As the curator of the art exhibition Best Before, I invited Aboriginal artists KC Adams, Keesic Douglas, Cheryl L’Hirondelle, Peter Morin, and Suzanne Morrissette to enter into a conversation about food memories by making artwork.
It was the soup and scone special that started the discussion of how our Granny made the best scone. This was last winter and we were having a family breakfast at the restaurant attached to the gas station in Shawanaga, a reserve three hours north of Toronto. My sister explained that her own scone always came out hard as a rock. Our Uncle Sonny piped up, “I know how to make scone.” He started listing off measurements. The conversation continued with stories of scone making, fried bologna, and the unresolved controversy of whether a beaver tail could be cooked up like bacon or if it was just used to sharpen knives.
Memories and stories like these confirm that food connects people with places, history, and a sense of identity. As the curator of the art exhibition Best Before, I invited Aboriginal artists KC Adams, Keesic Douglas, Cheryl L’Hirondelle, Peter Morin, and Suzanne Morrissette to enter into a similar conversation about food memories by making artwork that responded to a recipe of their choice. Their use of food engaged the politics of place in relation to colonial history and their lived experience.
Best Before offered a feast of artworks. As the artists reminisced about picking tea, making pancakes, assembling sandwiches, cooking with Spam, and making bannock, they engaged in, and with, the meaning of food. Much like my breakfast in Shawanaga, everyone has something to say about food and this exhibition stimulated a food conversation that anyone could savour.
biwiisinin, let’s eat!
The Gift that Keeps on Giving, KC Adams
KC Adams’ artwork, titled The Gift that Keeps on Giving (2011), considered some of the processed ingredients in her family recipe for pancakes. Adams’ use of white flour, white sugar, lard, salt, and milk as the main ingredients in her installation speaks to her experience with the prevalence of diabetes in Aboriginal communities and in her own family. Rather than demonizing these foods, Adams cradles them in conical ceramic pots delicately balanced between rocks on the gallery floor. She leaves her pots unfired, fragile, porous, and permeable, susceptible to the saturation of milk, the rendered oils of lard, and the curing of salt, referencing the intake of food in the human body.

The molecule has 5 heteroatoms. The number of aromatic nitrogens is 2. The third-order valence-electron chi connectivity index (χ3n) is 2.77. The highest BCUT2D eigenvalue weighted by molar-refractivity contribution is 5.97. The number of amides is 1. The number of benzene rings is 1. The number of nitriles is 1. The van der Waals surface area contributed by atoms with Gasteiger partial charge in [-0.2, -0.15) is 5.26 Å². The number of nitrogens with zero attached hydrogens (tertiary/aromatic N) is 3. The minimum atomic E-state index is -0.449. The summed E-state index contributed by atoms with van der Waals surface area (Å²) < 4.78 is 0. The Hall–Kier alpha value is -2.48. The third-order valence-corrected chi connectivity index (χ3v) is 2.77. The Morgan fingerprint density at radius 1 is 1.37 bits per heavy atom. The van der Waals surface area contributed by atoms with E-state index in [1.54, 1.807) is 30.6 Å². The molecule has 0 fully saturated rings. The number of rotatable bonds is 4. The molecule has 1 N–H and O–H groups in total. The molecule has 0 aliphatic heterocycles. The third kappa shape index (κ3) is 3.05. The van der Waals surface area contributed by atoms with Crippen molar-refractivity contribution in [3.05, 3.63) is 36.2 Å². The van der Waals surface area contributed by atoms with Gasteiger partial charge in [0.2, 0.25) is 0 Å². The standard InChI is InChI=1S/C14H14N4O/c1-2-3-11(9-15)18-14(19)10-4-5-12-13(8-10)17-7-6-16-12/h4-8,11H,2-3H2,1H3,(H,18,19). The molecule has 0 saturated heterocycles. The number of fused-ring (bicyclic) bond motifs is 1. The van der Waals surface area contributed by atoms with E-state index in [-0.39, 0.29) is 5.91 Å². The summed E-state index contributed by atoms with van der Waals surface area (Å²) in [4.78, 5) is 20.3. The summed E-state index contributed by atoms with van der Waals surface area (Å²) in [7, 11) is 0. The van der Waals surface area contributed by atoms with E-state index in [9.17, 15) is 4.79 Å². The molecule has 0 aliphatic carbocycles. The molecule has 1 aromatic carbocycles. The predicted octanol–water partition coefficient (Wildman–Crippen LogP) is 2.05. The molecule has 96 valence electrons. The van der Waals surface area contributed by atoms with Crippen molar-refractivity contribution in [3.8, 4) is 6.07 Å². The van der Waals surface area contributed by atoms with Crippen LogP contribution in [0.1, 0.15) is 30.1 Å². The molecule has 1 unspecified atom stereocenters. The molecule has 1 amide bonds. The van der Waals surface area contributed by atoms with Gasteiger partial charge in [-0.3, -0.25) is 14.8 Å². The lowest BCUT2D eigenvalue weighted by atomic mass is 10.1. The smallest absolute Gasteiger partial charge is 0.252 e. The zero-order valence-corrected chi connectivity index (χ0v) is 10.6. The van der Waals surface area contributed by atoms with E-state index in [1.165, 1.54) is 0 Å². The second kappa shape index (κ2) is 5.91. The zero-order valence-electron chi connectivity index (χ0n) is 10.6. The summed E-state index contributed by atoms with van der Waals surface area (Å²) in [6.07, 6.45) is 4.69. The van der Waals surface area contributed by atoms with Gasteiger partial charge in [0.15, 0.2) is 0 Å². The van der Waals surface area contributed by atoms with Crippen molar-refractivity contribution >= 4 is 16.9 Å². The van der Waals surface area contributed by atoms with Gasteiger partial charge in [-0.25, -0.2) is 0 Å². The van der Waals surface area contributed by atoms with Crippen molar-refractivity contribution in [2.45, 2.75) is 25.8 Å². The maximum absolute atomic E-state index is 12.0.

4 Reservation Food Groups, Keesic Douglas
Keesic Douglas’ 4 Reservation Food Groups (2010) includes four photos; a cheese whiz and KAM sandwich with Kool-aid; and an audio recording of his father, Mark Douglas, telling his KAM story. In the winter of 1954 on Rama Reserve, the Canadian government dropped off cases of the WWII surplus canned meat product, KAM. Mark Douglas humorously conveys the conflicted relationship he and his community, which was in need at that time, had with the product. He comes to realize, through a recurring dream, that KAM will always be a part of his life and he wakes with an understanding that the first letter of his three son’s names Keesic, Andrew and Matthew, spell K-A-M.
NDNSPAM Cookbook: Celebrity Edition, Cheryl L’Hirondelle
Cheryl L’Hirondelle’s art installation for Best Before includes the online NDNSPAM Cookbook: Celebrity Edition (2011), which embraces Spam as a catalyst for storytelling in the form of recipes. It invites viewers to stand at the stove and enjoy recipes from thirteen celebrities and ten commissioned Spam art projects by Aboriginal artists. Fitted with an NDNSPAM iMac cozy, the computer kiosk sits on a kitchen table. An NDNSPAM emblazoned cup, and a crochet-topped tea towel are on display nearby. L’Hirondelle re-appropriates the commodity food item and in a demonstration of making the best use of what resources are present, uses the online NDNSPAM Cookbook as an email listserv. NDNSPAM Cookbook
Salmon and Bannock, Peter Morin
Peter Morin’s work in Best Before, titled Salmon and Bannock (2005-2010), projects the video documentation of Morin’s performance/event, Team Diversity: World’s Largest Bannock Attempt (2005), onto a configuration of salmon prints on paper envelopes. The salmon envelopes suggest sending something home, as they appear to be swimming upstream to their spawning waters. By creating a bannock cook-off performance in downtown Vancouver that fed over 300 people, Morin drew media attention to an Elder led sit-in at the band offices in Telegraph Creek (1000 km north of Vancouver). Through combining the preparation and eating of bannock in an urban centre with the environmental protection of land for food sources in this home community in Tahltan Territory, Morin highlights the interdependent relationship between humans, land, and water.
solve for spur to bum area, for some, Suzanne Morrissette
For Best Before Suzanne Morrissette’s installation solve for spur to bum area, for some (2011), includes two large drawings behind a large pot filled with tea sitting on a camp stove among an assemblage of electric stove burners, a wire grid, and mugs of tea. One drawing is a rhythmic leaf shaped potato print and the other, a pencil drawing that depicts the visual interpretation of the details encoded in the mathematical formula/recipe. This formula contains the details of her family’s yearly tea gathering outings. Morrissette’s work emphasizes relationships and learning the practices, preparations, and ways of gathering medicine rather than simply following a written recipe.
1. The NDNSPAM Cookbook was commissioned by Tribe Inc. Centre for Evolving Aboriginal Media, Visual and Performing Arts, located in Saskatoon, Saskatchewan.
2. Originally produced to feed soldiers during World War II, Spam is an affordable food item with a long shelf life that has gained global popularity.